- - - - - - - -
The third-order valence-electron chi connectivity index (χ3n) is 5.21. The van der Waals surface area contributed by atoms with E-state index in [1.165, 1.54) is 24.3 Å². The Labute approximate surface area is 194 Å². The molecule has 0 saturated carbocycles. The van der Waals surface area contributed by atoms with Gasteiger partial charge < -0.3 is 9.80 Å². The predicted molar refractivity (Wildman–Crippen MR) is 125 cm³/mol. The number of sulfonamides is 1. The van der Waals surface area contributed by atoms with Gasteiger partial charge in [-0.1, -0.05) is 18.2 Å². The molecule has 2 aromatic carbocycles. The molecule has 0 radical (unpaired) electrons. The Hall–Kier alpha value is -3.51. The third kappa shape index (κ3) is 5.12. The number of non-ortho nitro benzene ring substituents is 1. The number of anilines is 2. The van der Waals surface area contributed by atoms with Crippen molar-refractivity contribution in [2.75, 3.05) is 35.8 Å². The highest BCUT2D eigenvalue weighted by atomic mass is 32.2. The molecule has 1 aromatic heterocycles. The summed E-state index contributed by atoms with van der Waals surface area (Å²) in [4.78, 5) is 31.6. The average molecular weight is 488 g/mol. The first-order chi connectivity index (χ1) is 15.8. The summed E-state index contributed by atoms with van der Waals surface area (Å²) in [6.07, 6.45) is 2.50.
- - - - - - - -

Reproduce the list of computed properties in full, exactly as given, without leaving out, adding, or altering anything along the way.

The third-order valence-electron chi connectivity index (χ3n) is 5.21. The van der Waals surface area contributed by atoms with E-state index in [1.165, 1.54) is 24.3 Å². The Labute approximate surface area is 194 Å². The molecule has 0 saturated carbocycles. The van der Waals surface area contributed by atoms with Gasteiger partial charge < -0.3 is 9.80 Å². The predicted molar refractivity (Wildman–Crippen MR) is 125 cm³/mol. The number of sulfonamides is 1. The van der Waals surface area contributed by atoms with Gasteiger partial charge in [-0.1, -0.05) is 18.2 Å². The molecule has 2 aromatic carbocycles. The molecule has 0 radical (unpaired) electrons. The Hall–Kier alpha value is -3.51. The third kappa shape index (κ3) is 5.12. The number of non-ortho nitro benzene ring substituents is 1. The number of anilines is 2. The van der Waals surface area contributed by atoms with Crippen molar-refractivity contribution in [2.75, 3.05) is 35.8 Å². The highest BCUT2D eigenvalue weighted by atomic mass is 32.2. The molecule has 1 aromatic heterocycles. The summed E-state index contributed by atoms with van der Waals surface area (Å²) in [4.78, 5) is 31.6. The average molecular weight is 488 g/mol. The first-order chi connectivity index (χ1) is 15.8. The summed E-state index contributed by atoms with van der Waals surface area (Å²) in [6.07, 6.45) is 2.50.